With Democrats back in control of the House of Representatives, unions and groups representing workers, retirees, managers and executives are increasingly confident they can deliver a substantial raise to white collar feds next year.
The Republican party could possibility retake control of the House in 2020 and might not have lost it in 2018 if more of its middle-America politicians learned a few things about federal bureaucrats.
House Democrats are sweeping into power on a campaign promise of improving government for ordinary Americans
This year was a crazy one for members of the federal family, with many legislative threats to retirement plans as well as efforts to make it much easier to fire civil servants.
Federal retirement systems, CSRS and FERS, have been under attack for several years, primarily because a group of House Republicans wanted to make the FERS program less costly to taxpayers and less beneficial to its retirees.
Few people feel the whiplash of policy changes and oversight enthusiasms more than career federal executives. Bill Valdez, president of the Senior Executives Association, joined Federal Drive with Tom Temin for his take.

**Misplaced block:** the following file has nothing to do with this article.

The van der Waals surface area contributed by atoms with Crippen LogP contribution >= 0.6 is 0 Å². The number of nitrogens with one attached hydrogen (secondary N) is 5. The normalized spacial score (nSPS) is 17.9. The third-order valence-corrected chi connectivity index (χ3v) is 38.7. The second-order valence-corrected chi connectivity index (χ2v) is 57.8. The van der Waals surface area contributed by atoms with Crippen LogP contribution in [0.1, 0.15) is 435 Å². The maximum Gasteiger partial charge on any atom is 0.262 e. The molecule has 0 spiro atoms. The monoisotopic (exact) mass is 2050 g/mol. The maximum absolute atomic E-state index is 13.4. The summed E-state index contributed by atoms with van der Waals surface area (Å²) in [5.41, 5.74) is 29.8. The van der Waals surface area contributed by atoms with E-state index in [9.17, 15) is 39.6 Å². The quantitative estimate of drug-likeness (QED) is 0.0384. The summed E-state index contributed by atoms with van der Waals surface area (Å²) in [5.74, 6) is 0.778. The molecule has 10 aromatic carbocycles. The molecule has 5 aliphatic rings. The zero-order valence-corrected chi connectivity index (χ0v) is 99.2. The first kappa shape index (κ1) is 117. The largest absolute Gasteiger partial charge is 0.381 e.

With election results portending as many as 20 new governors next year, what advice does NASCIO President and Delaware state CIO James Collins have for the affected state IT leaders who want to keep their job?
After 20 years of studying public servants, the IBM Center for the Business of Government has published a sort of summary book with advice for a bumpy future.
Post-midterm election, POGO’s Justin Rood joined Federal Drive to provide tips for government oversight as political divides widen
Unions representing federal and postal workers may be among the biggest winner in Tuesday’s midterm elections. Most went all out — though not exclusively — for Democratic candidates.